Who gets to the top in our democracies?

Let’s pick up where we left off a while ago in Richard Swift’s book, The No-Nonsense Guide to Democracy. At the time, we were looking at the gap between the professional political class and the democratic notion of “rule by the people.” The main question we haven’t asked yet, however, is “Who are the people who make up the professional political class?” Naturally, Swift has an answer.

“The kind of people who have already accumulated a high level of economic and social power are usually over-represented in the political class,” he says. “Lawyers and those from the corporate boardroom tend to predominate. Other professionals are not far behind.”

And who’s largely getting left out? “Groups that are on the ‘outs’ – blacks in the US, Dalits (untouchables) in India, many types of immigrants, tribal peoples everywhere – tend to be greatly under-represented. Women have traditionally been excluded and although there is some change here… they are also grossly under-represented.”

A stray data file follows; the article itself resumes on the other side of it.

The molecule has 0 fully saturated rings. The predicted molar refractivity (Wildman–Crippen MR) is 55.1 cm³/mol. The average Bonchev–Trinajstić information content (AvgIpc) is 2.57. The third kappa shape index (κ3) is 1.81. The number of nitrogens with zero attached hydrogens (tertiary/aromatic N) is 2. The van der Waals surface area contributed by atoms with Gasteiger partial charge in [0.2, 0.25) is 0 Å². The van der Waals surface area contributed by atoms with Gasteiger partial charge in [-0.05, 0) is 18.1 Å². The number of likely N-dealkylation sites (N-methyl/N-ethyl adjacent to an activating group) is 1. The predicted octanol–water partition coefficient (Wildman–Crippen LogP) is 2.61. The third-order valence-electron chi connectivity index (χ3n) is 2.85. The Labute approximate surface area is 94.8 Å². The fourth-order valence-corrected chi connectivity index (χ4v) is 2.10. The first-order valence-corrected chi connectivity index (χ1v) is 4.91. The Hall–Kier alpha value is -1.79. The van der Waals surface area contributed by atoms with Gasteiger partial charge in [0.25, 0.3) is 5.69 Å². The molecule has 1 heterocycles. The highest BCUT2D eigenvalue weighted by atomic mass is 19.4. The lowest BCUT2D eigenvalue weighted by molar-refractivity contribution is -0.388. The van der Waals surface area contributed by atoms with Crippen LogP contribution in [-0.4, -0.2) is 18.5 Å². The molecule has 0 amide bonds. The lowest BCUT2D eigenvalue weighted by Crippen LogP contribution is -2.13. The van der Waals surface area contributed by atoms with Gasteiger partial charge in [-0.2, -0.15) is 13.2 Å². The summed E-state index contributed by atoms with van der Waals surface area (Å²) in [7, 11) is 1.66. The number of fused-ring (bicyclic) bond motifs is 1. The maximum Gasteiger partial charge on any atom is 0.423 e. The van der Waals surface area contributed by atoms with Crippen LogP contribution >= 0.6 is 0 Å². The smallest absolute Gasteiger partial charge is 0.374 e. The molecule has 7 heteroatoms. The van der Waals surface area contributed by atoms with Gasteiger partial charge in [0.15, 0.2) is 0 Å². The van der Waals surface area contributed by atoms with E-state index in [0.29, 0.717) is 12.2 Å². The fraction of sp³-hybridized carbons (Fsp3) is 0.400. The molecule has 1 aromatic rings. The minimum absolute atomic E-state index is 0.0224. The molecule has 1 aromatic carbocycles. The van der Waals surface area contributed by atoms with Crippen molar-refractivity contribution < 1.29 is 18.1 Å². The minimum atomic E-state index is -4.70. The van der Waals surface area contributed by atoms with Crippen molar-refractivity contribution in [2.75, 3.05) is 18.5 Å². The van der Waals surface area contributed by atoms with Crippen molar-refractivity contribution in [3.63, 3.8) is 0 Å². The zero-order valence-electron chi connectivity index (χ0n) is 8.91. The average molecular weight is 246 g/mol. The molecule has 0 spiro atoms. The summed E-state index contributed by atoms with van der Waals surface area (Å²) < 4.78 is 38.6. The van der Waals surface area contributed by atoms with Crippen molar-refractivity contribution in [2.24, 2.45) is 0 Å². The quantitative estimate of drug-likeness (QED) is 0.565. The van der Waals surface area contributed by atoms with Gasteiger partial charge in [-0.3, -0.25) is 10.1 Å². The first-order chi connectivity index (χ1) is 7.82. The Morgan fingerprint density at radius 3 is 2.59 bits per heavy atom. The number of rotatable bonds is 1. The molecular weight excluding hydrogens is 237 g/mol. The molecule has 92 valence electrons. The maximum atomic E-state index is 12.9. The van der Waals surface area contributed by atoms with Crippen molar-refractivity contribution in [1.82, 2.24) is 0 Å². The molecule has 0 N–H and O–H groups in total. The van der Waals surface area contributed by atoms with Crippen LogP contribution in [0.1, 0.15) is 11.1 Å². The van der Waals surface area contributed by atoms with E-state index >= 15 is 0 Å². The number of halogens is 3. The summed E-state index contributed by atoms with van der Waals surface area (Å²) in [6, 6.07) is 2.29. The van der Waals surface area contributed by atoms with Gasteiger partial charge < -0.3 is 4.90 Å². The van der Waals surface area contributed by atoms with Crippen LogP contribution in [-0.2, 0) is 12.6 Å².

These demographics alone, when counted together, represent a majority of the public being routinely excluded from the political class. Indeed, Swift argues that our political system “forms a more or less permanent – if sometimes rotating – government elite. The same faces pop up over and over again. The frequency with which we hear about the phenomenon of the ‘political comeback’ is a good indicator of how difficult it is to get rid of them…

“Perhaps in no other human endeavour,” he adds, “is the octogenarian male so prominent. Men in their late 70s and early 80s play a disproportionate role in the governing of many nations.” At the time of the book’s writing, as Swift noted, the late US senator Strom Thurmond was over a hundred years old, and still in office.

“Politicians from the governing culture tend to form a seamless web with those who hold power in the economy and society more generally,” he adds. “They are on the same boards, live in the same toney neighbourhoods, are members of the same clubs, have their kids in the same private schools…

“There is a shared ethos of doing things ‘properly’ – which usually means doing things in ways that do not threaten and if possible enhance the interests of that world.”

Nor does the relationship end when one leaves office. “A kind of ‘revolving door’ often operates between the political and economic √©lites,” Swift notes, “rewarding the former for their services once they leave office.”

Posted in Democracy